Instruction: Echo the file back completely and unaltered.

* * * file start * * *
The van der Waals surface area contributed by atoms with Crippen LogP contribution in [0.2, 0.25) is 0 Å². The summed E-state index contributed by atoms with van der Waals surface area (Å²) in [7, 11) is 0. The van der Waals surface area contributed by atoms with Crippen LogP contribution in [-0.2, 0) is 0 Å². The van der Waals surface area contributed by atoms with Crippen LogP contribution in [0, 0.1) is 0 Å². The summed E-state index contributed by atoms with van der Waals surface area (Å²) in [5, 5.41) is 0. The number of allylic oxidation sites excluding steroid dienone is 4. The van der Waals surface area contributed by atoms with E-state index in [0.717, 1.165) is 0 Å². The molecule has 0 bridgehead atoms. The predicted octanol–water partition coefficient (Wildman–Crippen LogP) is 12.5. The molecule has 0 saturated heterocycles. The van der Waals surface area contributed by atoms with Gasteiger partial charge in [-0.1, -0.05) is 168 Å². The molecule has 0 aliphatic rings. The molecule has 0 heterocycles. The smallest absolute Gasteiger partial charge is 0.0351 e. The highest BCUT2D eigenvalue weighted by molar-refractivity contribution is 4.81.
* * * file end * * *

The van der Waals surface area contributed by atoms with Crippen LogP contribution in [0.2, 0.25) is 0 Å². The summed E-state index contributed by atoms with van der Waals surface area (Å²) in [7, 11) is 0. The van der Waals surface area contributed by atoms with Crippen LogP contribution in [-0.2, 0) is 0 Å². The van der Waals surface area contributed by atoms with Crippen LogP contribution in [0, 0.1) is 0 Å². The summed E-state index contributed by atoms with van der Waals surface area (Å²) in [5, 5.41) is 0. The number of allylic oxidation sites excluding steroid dienone is 4. The van der Waals surface area contributed by atoms with E-state index in [0.717, 1.165) is 0 Å². The molecule has 0 bridgehead atoms. The predicted octanol–water partition coefficient (Wildman–Crippen LogP) is 12.5. The molecule has 0 saturated heterocycles. The van der Waals surface area contributed by atoms with Gasteiger partial charge in [-0.1, -0.05) is 168 Å². The molecule has 0 aliphatic rings. The molecule has 0 heterocycles. The smallest absolute Gasteiger partial charge is 0.0351 e. The highest BCUT2D eigenvalue weighted by molar-refractivity contribution is 4.81.